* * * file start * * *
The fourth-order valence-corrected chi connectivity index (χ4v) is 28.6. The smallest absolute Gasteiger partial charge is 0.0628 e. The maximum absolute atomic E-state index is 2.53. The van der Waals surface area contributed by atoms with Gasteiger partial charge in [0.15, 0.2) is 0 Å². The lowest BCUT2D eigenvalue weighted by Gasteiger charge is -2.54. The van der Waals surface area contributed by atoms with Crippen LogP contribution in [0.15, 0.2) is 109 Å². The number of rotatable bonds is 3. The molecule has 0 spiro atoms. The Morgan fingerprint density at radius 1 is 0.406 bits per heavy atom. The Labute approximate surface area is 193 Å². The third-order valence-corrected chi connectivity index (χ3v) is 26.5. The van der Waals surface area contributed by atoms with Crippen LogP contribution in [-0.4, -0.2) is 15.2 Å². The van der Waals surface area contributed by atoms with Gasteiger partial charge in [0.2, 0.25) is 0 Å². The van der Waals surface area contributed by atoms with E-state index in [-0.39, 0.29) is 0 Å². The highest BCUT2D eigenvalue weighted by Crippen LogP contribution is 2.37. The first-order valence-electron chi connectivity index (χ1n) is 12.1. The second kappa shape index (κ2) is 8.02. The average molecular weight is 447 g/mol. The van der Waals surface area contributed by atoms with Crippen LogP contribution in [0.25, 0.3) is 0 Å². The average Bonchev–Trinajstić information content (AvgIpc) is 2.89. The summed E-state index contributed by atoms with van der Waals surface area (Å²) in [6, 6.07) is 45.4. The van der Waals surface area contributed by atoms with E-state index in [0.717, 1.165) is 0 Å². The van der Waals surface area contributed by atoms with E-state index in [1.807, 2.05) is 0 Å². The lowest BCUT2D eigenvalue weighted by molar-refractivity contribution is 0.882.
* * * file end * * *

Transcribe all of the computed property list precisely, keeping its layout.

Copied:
The fourth-order valence-corrected chi connectivity index (χ4v) is 28.6. The smallest absolute Gasteiger partial charge is 0.0628 e. The maximum absolute atomic E-state index is 2.53. The van der Waals surface area contributed by atoms with Gasteiger partial charge in [0.15, 0.2) is 0 Å². The lowest BCUT2D eigenvalue weighted by Gasteiger charge is -2.54. The van der Waals surface area contributed by atoms with Crippen LogP contribution in [0.15, 0.2) is 109 Å². The number of rotatable bonds is 3. The molecule has 0 spiro atoms. The Morgan fingerprint density at radius 1 is 0.406 bits per heavy atom. The Labute approximate surface area is 193 Å². The third-order valence-corrected chi connectivity index (χ3v) is 26.5. The van der Waals surface area contributed by atoms with Crippen LogP contribution in [-0.4, -0.2) is 15.2 Å². The van der Waals surface area contributed by atoms with Gasteiger partial charge in [0.2, 0.25) is 0 Å². The van der Waals surface area contributed by atoms with E-state index in [-0.39, 0.29) is 0 Å². The highest BCUT2D eigenvalue weighted by Crippen LogP contribution is 2.37. The first-order valence-electron chi connectivity index (χ1n) is 12.1. The second kappa shape index (κ2) is 8.02. The average molecular weight is 447 g/mol. The van der Waals surface area contributed by atoms with Crippen LogP contribution in [0.25, 0.3) is 0 Å². The average Bonchev–Trinajstić information content (AvgIpc) is 2.89. The summed E-state index contributed by atoms with van der Waals surface area (Å²) in [6, 6.07) is 45.4. The van der Waals surface area contributed by atoms with E-state index in [0.717, 1.165) is 0 Å². The van der Waals surface area contributed by atoms with E-state index in [1.807, 2.05) is 0 Å². The lowest BCUT2D eigenvalue weighted by molar-refractivity contribution is 0.882.